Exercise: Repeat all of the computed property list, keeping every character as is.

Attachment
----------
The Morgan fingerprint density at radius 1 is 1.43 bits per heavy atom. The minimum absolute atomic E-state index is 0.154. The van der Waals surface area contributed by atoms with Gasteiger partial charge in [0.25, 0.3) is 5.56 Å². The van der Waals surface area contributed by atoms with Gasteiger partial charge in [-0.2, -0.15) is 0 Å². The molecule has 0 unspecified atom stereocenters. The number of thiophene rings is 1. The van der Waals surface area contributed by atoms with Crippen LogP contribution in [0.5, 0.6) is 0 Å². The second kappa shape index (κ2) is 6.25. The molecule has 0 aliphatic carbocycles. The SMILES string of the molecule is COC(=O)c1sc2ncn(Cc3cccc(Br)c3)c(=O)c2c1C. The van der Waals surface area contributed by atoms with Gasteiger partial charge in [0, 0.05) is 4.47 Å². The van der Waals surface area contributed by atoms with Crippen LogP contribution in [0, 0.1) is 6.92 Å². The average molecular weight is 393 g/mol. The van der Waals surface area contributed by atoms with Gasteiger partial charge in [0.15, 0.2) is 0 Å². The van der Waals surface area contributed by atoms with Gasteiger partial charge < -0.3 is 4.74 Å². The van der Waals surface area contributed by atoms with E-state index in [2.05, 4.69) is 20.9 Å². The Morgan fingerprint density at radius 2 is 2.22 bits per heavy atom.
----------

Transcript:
The Morgan fingerprint density at radius 1 is 1.43 bits per heavy atom. The minimum absolute atomic E-state index is 0.154. The van der Waals surface area contributed by atoms with Gasteiger partial charge in [0.25, 0.3) is 5.56 Å². The van der Waals surface area contributed by atoms with Gasteiger partial charge in [-0.2, -0.15) is 0 Å². The molecule has 0 unspecified atom stereocenters. The number of thiophene rings is 1. The van der Waals surface area contributed by atoms with Crippen LogP contribution in [0.5, 0.6) is 0 Å². The second kappa shape index (κ2) is 6.25. The molecule has 0 aliphatic carbocycles. The SMILES string of the molecule is COC(=O)c1sc2ncn(Cc3cccc(Br)c3)c(=O)c2c1C. The van der Waals surface area contributed by atoms with Gasteiger partial charge in [0, 0.05) is 4.47 Å². The van der Waals surface area contributed by atoms with Crippen LogP contribution in [0, 0.1) is 6.92 Å². The average molecular weight is 393 g/mol. The van der Waals surface area contributed by atoms with Gasteiger partial charge in [0.15, 0.2) is 0 Å². The van der Waals surface area contributed by atoms with Gasteiger partial charge < -0.3 is 4.74 Å². The van der Waals surface area contributed by atoms with E-state index in [2.05, 4.69) is 20.9 Å². The Morgan fingerprint density at radius 2 is 2.22 bits per heavy atom.